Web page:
No one denies the humanitarian crisis brought about by Assad's use of heavy weapons in civilian populations centers and his regime's indiscriminate killings. But foreign fighters reportedly linked to the Al-Qaeda terrorist network are fighting on the side of Syria's opposition. The leader of al-Qaeda, Ayman al-Zawahiri, has publicly supported the Syrian opposition. He has called on Muslim fighters from all over the region to wage a war of jihad against Assad’s “pernicious, cancerous regime.”
This is not a battle between good and evil, or between democracy and dictatorship as the Obama administration would have us believe. It is a battle between two shades of evil, and two versions of authoritarianism.
True, if Assad falls, Iran will lose a reliable ally. But that does not mean, as the Obama administration seems to think, that we will be picking up a new ally on Iran's border.
“If the Assad regime did fall, this would provide more Islamist militants with a potential opportunity to establish a new foothold in the heart of the Middle East,” said Charles Lister, an analyst with Jane’s Terrorism and Insurgency Center. “The temporary lack of state structures would also afford aspirant militant Islamists with a safe area for training.”
With radical Sunni Islamists, aided by al Qaeda, waiting in the wings to fill any power vacuum left by the fall of Assad's regime, we would be trading the devil we know for the devil we don't know and have no reason to trust. And although Sunnis and Shiites don't like each other, their more overarching common enemies are Israel and the United States. The enemies of their enemies are their friends. Hezbollah will still manage to get its arms and funding from Iran, transiting through a weakened Syria unable to control its borders, and will continue to serve as Iran's terrorist surrogates in the region and all over the world.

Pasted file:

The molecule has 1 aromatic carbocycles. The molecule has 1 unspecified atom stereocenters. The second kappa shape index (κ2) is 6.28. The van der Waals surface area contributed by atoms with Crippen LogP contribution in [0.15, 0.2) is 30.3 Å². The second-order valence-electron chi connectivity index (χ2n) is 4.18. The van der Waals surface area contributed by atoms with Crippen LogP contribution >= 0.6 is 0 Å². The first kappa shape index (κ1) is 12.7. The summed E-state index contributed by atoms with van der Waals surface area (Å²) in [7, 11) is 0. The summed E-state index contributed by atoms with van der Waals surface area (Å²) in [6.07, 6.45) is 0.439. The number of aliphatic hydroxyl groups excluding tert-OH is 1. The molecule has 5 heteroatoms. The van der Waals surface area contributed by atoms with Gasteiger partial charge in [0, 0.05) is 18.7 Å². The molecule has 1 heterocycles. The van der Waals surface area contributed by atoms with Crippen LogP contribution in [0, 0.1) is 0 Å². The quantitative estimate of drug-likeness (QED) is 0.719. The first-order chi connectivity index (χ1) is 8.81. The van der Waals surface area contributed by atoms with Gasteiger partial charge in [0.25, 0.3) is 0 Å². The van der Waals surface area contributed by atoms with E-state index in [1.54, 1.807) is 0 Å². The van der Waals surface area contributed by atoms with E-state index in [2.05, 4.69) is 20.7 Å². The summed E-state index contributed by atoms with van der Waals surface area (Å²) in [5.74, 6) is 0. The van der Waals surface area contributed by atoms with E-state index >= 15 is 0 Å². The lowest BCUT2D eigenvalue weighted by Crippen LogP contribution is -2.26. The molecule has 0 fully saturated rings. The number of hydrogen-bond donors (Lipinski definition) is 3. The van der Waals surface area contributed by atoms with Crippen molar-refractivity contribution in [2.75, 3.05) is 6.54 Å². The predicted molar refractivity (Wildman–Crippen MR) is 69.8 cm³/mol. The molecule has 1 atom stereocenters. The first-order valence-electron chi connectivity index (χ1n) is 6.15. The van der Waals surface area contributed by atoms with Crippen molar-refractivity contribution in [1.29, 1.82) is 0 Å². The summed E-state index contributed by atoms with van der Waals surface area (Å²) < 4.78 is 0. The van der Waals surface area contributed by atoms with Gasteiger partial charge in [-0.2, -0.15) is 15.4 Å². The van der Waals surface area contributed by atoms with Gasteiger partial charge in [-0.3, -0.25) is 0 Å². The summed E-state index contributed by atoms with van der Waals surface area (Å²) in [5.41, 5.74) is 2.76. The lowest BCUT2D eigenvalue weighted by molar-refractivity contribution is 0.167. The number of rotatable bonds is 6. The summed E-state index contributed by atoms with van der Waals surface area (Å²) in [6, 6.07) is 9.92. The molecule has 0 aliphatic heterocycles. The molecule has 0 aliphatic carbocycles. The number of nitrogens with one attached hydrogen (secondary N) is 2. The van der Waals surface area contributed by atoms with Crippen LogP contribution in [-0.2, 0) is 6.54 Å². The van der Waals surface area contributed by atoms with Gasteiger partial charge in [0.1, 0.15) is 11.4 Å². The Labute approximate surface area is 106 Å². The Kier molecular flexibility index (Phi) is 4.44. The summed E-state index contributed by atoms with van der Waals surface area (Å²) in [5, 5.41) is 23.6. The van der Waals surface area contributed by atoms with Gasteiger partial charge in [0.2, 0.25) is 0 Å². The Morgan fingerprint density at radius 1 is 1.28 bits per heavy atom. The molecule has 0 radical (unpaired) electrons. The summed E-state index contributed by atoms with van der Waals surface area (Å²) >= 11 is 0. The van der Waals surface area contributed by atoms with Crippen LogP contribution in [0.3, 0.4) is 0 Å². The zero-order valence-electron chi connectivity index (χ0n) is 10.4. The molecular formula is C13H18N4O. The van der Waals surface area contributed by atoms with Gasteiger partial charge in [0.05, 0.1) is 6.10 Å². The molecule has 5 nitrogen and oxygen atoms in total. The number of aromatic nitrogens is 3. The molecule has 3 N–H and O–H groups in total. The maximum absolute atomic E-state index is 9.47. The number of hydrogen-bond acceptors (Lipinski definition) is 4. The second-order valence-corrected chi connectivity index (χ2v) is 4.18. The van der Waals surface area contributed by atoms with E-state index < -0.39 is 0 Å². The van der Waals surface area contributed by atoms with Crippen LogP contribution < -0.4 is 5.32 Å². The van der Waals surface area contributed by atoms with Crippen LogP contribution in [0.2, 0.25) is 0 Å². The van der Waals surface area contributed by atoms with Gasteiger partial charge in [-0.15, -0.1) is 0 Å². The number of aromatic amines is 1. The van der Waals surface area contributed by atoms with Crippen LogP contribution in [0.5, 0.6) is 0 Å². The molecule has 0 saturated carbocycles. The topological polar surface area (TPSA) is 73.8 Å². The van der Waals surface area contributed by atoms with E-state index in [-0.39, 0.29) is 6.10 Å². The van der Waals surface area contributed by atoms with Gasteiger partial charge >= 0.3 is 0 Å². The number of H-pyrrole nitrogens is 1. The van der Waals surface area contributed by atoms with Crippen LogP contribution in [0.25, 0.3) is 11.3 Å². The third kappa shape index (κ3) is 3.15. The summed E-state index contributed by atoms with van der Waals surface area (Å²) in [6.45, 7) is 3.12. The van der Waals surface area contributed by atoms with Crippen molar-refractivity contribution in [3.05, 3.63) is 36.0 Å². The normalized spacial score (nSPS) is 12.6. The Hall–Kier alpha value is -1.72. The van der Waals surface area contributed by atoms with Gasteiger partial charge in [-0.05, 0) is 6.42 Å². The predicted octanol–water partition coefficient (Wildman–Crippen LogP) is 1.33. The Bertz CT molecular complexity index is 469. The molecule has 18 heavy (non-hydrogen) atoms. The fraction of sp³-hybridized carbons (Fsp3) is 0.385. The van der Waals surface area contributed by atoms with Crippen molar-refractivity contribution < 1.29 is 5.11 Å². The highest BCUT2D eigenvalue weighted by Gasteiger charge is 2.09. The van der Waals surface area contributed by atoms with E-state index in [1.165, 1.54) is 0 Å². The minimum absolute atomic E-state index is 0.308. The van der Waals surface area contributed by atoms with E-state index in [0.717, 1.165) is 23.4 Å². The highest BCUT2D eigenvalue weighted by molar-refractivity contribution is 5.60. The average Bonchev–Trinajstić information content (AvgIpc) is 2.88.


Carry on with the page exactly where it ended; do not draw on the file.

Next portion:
Even if Turkey were to somehow gain the upper hand in shaping post-Assad Syria because of its support for the rebels, that does not mean Syria will suddenly become a bulwark against the extension of Iran's influence in the region. To the contrary, Turkish Prime Minister Recep Tayyip Erdogan, an Islamist who has called himself the "imam of Istanbul" and "the servant of the Shari'a," has stressed his country's warm relations with Iran and his antipathy towards Israel. Erdogan's government also has an appalling record on the protection of religious freedoms of minorities.
In summing up the post-mortem for the UN Security Council's deadlock on Syria, our UN Ambassador Susan Rice said that the Security Council had "utterly failed." The Obama administration is intent on interfering in a civil war and pushing forward to remove Assad with its own type of coalition of the willing outside of the auspices of the UN. It is being pulled in that direction without any idea of whether a post-Assad Syria will further extend the borders of the Islamist caliphate that the so-called Arab Spring has sprung on the world.